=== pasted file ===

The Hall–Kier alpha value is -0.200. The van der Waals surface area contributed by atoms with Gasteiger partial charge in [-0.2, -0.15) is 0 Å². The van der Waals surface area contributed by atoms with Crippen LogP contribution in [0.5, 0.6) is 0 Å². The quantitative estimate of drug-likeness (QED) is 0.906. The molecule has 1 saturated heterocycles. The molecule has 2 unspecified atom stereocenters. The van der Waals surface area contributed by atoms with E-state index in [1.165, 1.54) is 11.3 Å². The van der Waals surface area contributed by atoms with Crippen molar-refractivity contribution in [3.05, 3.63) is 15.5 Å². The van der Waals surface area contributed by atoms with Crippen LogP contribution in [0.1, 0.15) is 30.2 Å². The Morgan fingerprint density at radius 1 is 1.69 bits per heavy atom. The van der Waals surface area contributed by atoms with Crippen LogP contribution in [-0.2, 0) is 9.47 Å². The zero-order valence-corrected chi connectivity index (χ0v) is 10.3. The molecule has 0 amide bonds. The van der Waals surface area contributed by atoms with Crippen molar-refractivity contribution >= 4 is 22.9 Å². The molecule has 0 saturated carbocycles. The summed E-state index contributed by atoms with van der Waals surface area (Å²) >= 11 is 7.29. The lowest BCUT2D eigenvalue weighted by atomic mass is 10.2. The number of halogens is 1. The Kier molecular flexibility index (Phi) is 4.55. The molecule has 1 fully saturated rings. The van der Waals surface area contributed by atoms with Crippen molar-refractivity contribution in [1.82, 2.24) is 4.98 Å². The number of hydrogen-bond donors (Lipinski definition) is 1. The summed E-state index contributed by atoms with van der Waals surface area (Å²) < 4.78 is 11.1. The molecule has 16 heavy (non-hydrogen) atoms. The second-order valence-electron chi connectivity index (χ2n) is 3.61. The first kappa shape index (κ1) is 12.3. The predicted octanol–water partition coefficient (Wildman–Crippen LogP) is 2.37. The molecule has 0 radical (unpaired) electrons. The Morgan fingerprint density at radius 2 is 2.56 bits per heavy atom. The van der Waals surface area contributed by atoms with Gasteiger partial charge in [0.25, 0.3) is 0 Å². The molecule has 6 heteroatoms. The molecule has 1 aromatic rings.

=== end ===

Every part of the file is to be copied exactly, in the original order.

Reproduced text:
The Hall–Kier alpha value is -0.200. The van der Waals surface area contributed by atoms with Gasteiger partial charge in [-0.2, -0.15) is 0 Å². The van der Waals surface area contributed by atoms with Crippen LogP contribution in [0.5, 0.6) is 0 Å². The quantitative estimate of drug-likeness (QED) is 0.906. The molecule has 1 saturated heterocycles. The molecule has 2 unspecified atom stereocenters. The van der Waals surface area contributed by atoms with E-state index in [1.165, 1.54) is 11.3 Å². The van der Waals surface area contributed by atoms with Crippen molar-refractivity contribution in [3.05, 3.63) is 15.5 Å². The van der Waals surface area contributed by atoms with Crippen LogP contribution in [0.1, 0.15) is 30.2 Å². The Morgan fingerprint density at radius 1 is 1.69 bits per heavy atom. The van der Waals surface area contributed by atoms with Crippen LogP contribution in [-0.2, 0) is 9.47 Å². The zero-order valence-corrected chi connectivity index (χ0v) is 10.3. The molecule has 0 amide bonds. The van der Waals surface area contributed by atoms with Crippen molar-refractivity contribution >= 4 is 22.9 Å². The molecule has 0 saturated carbocycles. The summed E-state index contributed by atoms with van der Waals surface area (Å²) >= 11 is 7.29. The lowest BCUT2D eigenvalue weighted by atomic mass is 10.2. The number of halogens is 1. The Kier molecular flexibility index (Phi) is 4.55. The molecule has 1 fully saturated rings. The van der Waals surface area contributed by atoms with Crippen molar-refractivity contribution in [1.82, 2.24) is 4.98 Å². The number of hydrogen-bond donors (Lipinski definition) is 1. The summed E-state index contributed by atoms with van der Waals surface area (Å²) < 4.78 is 11.1. The molecule has 16 heavy (non-hydrogen) atoms. The second-order valence-electron chi connectivity index (χ2n) is 3.61. The first kappa shape index (κ1) is 12.3. The predicted octanol–water partition coefficient (Wildman–Crippen LogP) is 2.37. The molecule has 0 radical (unpaired) electrons. The Morgan fingerprint density at radius 2 is 2.56 bits per heavy atom. The van der Waals surface area contributed by atoms with Gasteiger partial charge in [0.25, 0.3) is 0 Å². The molecule has 6 heteroatoms. The molecule has 1 aromatic rings.